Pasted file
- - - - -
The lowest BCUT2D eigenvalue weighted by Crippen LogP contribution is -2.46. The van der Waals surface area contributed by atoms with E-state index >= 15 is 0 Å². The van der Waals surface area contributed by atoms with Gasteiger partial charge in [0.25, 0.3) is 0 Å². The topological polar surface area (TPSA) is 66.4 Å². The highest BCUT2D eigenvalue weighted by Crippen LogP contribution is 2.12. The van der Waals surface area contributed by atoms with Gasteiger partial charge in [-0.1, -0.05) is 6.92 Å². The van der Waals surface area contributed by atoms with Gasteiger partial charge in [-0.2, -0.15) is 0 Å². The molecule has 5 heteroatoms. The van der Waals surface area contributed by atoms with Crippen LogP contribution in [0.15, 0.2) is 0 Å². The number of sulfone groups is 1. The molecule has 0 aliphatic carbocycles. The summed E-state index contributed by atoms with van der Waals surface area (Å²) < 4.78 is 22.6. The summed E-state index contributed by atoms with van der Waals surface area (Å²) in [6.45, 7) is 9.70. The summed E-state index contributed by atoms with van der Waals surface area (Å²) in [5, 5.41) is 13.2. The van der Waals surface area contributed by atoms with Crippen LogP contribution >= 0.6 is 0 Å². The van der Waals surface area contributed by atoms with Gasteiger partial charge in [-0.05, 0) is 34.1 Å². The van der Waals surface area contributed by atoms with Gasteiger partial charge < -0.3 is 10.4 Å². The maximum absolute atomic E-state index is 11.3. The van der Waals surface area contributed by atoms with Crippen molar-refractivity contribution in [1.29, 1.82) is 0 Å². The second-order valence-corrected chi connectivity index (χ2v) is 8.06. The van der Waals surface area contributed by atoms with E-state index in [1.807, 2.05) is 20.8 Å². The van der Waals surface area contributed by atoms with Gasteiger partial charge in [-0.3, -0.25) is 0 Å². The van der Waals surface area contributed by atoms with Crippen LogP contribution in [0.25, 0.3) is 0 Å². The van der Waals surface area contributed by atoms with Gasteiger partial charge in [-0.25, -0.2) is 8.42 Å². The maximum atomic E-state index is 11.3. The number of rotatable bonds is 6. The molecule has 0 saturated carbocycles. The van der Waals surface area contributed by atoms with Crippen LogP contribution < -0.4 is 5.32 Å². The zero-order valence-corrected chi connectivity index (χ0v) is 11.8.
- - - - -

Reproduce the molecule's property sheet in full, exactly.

The lowest BCUT2D eigenvalue weighted by Crippen LogP contribution is -2.46. The van der Waals surface area contributed by atoms with E-state index >= 15 is 0 Å². The van der Waals surface area contributed by atoms with Gasteiger partial charge in [0.25, 0.3) is 0 Å². The topological polar surface area (TPSA) is 66.4 Å². The highest BCUT2D eigenvalue weighted by Crippen LogP contribution is 2.12. The van der Waals surface area contributed by atoms with Gasteiger partial charge in [-0.1, -0.05) is 6.92 Å². The van der Waals surface area contributed by atoms with Gasteiger partial charge in [-0.2, -0.15) is 0 Å². The molecule has 5 heteroatoms. The van der Waals surface area contributed by atoms with Crippen LogP contribution in [0.15, 0.2) is 0 Å². The number of sulfone groups is 1. The molecule has 0 aliphatic carbocycles. The summed E-state index contributed by atoms with van der Waals surface area (Å²) < 4.78 is 22.6. The summed E-state index contributed by atoms with van der Waals surface area (Å²) in [6.45, 7) is 9.70. The summed E-state index contributed by atoms with van der Waals surface area (Å²) in [5, 5.41) is 13.2. The van der Waals surface area contributed by atoms with Crippen LogP contribution >= 0.6 is 0 Å². The van der Waals surface area contributed by atoms with Gasteiger partial charge in [-0.05, 0) is 34.1 Å². The van der Waals surface area contributed by atoms with Gasteiger partial charge < -0.3 is 10.4 Å². The maximum absolute atomic E-state index is 11.3. The van der Waals surface area contributed by atoms with Crippen molar-refractivity contribution in [1.29, 1.82) is 0 Å². The second-order valence-corrected chi connectivity index (χ2v) is 8.06. The van der Waals surface area contributed by atoms with E-state index in [1.807, 2.05) is 20.8 Å². The van der Waals surface area contributed by atoms with Gasteiger partial charge in [-0.3, -0.25) is 0 Å². The van der Waals surface area contributed by atoms with Crippen LogP contribution in [0.25, 0.3) is 0 Å². The van der Waals surface area contributed by atoms with Gasteiger partial charge in [-0.25, -0.2) is 8.42 Å². The maximum atomic E-state index is 11.3. The number of rotatable bonds is 6. The molecule has 0 saturated carbocycles. The van der Waals surface area contributed by atoms with Crippen LogP contribution < -0.4 is 5.32 Å². The zero-order valence-corrected chi connectivity index (χ0v) is 11.8.